Gardening: The flowering trees of Florida

Eileen Ward
The royal poinciana trees are beginning to bloom from now through July. Submitted

In sub-tropical Florida we have shrubs and trees which provide us with flowers all year. Some flower year round while others have a short flowering season. They come in all shapes, sizes and colors.

Among the large trees of 30' to 60' tall are the jacaranda with bluish-purple flowers in the spring, the royal poinciana with orange flowers in early summer and the Hong Kong orchid with fragrant rose-purple flowers from fall to spring. These are all very large trees and will not only grow tall but also up to 50' wide and so must be given most of the yard to mature fully.

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There are several smaller trees from 15' to 25' tall which flower. One of the most outstanding is the yellow tabebuia. These butter yellow trees will shed all their leaves and burst forth in a magnificent display of yellow for about a month in early spring.

There is also a pink tabebuia, but this tree is more like 50' tall and does not have the showy display of the yellow.

Marge Drury took this photo of a yellow tabebuia at Wedgewood Commons Shopping Center in Stuart.

Another small yellow tree is the cassia. It is smaller at 15' tall but will flower twice a year in spring and fall. The Geiger is a lovely, salt tolerant, tree with orange flowers in spring and summer.

Frangipani is the fragrant flower used in Hawaii to make leis. This tree will lose all its leaves in colder months and look like a stick tree. The branching can be quite attractive and the fragrance of the flowers as the tree grows large make this a favorite for many. The flowers come in white, yellow or pink in the spring and summer. This tree can be easily propagated by cutting off a branch and sticking it in the ground. Water regularly and you will soon have your own frangipani.

There is also a dwarf poinciana tree. While not a true poinciana it is a member of the same family and will produce red flowers with yellow margins throughout the year. The dwarf poinciana has thorns on the branches to help you distinguish from the much larger royal poinciana.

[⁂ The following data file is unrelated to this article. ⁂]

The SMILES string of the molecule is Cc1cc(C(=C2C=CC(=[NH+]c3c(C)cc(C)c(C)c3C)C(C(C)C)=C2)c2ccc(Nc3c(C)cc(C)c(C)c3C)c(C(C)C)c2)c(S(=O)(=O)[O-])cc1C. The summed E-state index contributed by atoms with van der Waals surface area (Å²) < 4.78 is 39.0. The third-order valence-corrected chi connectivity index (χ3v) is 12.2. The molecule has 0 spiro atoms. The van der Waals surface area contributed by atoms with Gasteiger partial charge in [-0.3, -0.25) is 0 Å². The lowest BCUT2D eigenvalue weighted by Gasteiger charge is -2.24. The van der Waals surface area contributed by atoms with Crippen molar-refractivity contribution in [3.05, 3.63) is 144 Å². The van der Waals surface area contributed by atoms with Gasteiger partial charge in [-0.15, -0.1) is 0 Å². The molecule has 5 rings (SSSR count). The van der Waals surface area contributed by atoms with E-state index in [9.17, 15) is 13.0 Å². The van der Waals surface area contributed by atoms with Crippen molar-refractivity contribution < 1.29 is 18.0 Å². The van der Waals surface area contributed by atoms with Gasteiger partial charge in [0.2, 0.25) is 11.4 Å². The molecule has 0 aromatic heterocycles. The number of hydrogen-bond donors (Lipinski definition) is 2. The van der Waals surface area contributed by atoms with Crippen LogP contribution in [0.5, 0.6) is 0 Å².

In the large shrub category, the hibiscus and Ixora both flower most profusely in the summer, although they will produce some all year. Hibiscus come in a rainbow of hybrid colors including red, pink, yellow, white, orange, lavender and on and on. Ixora come in red, orange, yellow and coral. Oleander in shades of pink or white will give the most color from fall through spring. And two of the spring favorites are the gardenia with its fragrant white flowers and the startling colors of the bougainvillea. These are all large shrubs and if they are planted in an area where they require constant pruning the flowering will be substantially reduced.

Smaller flowering shrubs are also available. The azalea which is pink or white in the spring likes a shady location. The dwarf bougainvillea only comes in one or two colors but is much more manageable in size. The crown of thorns is a prickly shrub in pink or red and will flower all year. The Indian hawthorn has nice foliage and flowers in pink and white on occasion. Blue plumbago is a beautiful sky blue color all year.

There are also many flowering vines. Be careful when planting vines in this sub-tropical climate as they can quickly get out of control. The coral vine has lovely coral pink flowers. There is the orange trumpet vine, yellow allamanda vine, and Mandeville vine in yellow, pink or white. Fragrant vines include the confederate jasmine and the passion flower. And one of the more unusual is the night blooming cereus. It has huge, white flowers which put on their display after dark. It is a sight to be seen.

There are even ground covers which flower including beach sunflower or wedelia in yellow, mimosa with pink flowers or weeping lantana in yellow and purple.

Whatever color-scape you choose for your home there are trees and shrubs to match here in southwest Florida.

And finally, a note on your lawn care provider and the corona virus. They do consider us essential service workers and so we continue our weekly visits to your yards to keep them tidy and beautiful. Something nice for everyone to look at while stuck at home. Please do not come out and give them drinks or talk to them. Your generous offer of a drink could be contaminated with the virus. We are trying to social distance as we continue to work. If you have a request perhaps call them or their boss before their visit so your requests can be handled without interaction in the yard. Thank you all for your consideration of these workers and their safety. And I wish you all good luck through this very difficult time in all our lives. And please do not hesitate to call with any questions or concerns.

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Eileen and Peter Ward have owned a landscape and lawn maintenance company for 35 years. Eileen can be reached at Gswdmarco@comcast.net or 239-394-1413.